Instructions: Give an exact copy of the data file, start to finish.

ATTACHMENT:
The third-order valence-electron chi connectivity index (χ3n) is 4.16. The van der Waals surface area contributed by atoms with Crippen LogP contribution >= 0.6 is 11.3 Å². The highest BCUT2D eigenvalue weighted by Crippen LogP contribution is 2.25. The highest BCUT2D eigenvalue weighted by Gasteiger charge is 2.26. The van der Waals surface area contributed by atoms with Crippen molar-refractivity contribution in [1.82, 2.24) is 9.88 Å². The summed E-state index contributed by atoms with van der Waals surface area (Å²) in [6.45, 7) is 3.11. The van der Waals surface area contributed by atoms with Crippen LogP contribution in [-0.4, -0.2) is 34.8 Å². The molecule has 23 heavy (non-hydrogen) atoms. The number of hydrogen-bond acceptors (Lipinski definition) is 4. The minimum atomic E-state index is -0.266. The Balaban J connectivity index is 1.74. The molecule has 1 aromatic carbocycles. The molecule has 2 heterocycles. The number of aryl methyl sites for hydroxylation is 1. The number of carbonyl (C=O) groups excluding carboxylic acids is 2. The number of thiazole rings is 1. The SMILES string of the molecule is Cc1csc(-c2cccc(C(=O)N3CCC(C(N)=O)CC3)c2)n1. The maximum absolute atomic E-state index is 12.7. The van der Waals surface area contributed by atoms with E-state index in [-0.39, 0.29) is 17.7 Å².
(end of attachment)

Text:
The third-order valence-electron chi connectivity index (χ3n) is 4.16. The van der Waals surface area contributed by atoms with Crippen LogP contribution >= 0.6 is 11.3 Å². The highest BCUT2D eigenvalue weighted by Crippen LogP contribution is 2.25. The highest BCUT2D eigenvalue weighted by Gasteiger charge is 2.26. The van der Waals surface area contributed by atoms with Crippen molar-refractivity contribution in [1.82, 2.24) is 9.88 Å². The summed E-state index contributed by atoms with van der Waals surface area (Å²) in [6.45, 7) is 3.11. The van der Waals surface area contributed by atoms with Crippen LogP contribution in [-0.4, -0.2) is 34.8 Å². The molecule has 23 heavy (non-hydrogen) atoms. The number of hydrogen-bond acceptors (Lipinski definition) is 4. The minimum atomic E-state index is -0.266. The Balaban J connectivity index is 1.74. The molecule has 1 aromatic carbocycles. The molecule has 2 heterocycles. The number of aryl methyl sites for hydroxylation is 1. The number of carbonyl (C=O) groups excluding carboxylic acids is 2. The number of thiazole rings is 1. The SMILES string of the molecule is Cc1csc(-c2cccc(C(=O)N3CCC(C(N)=O)CC3)c2)n1. The maximum absolute atomic E-state index is 12.7. The van der Waals surface area contributed by atoms with E-state index in [-0.39, 0.29) is 17.7 Å².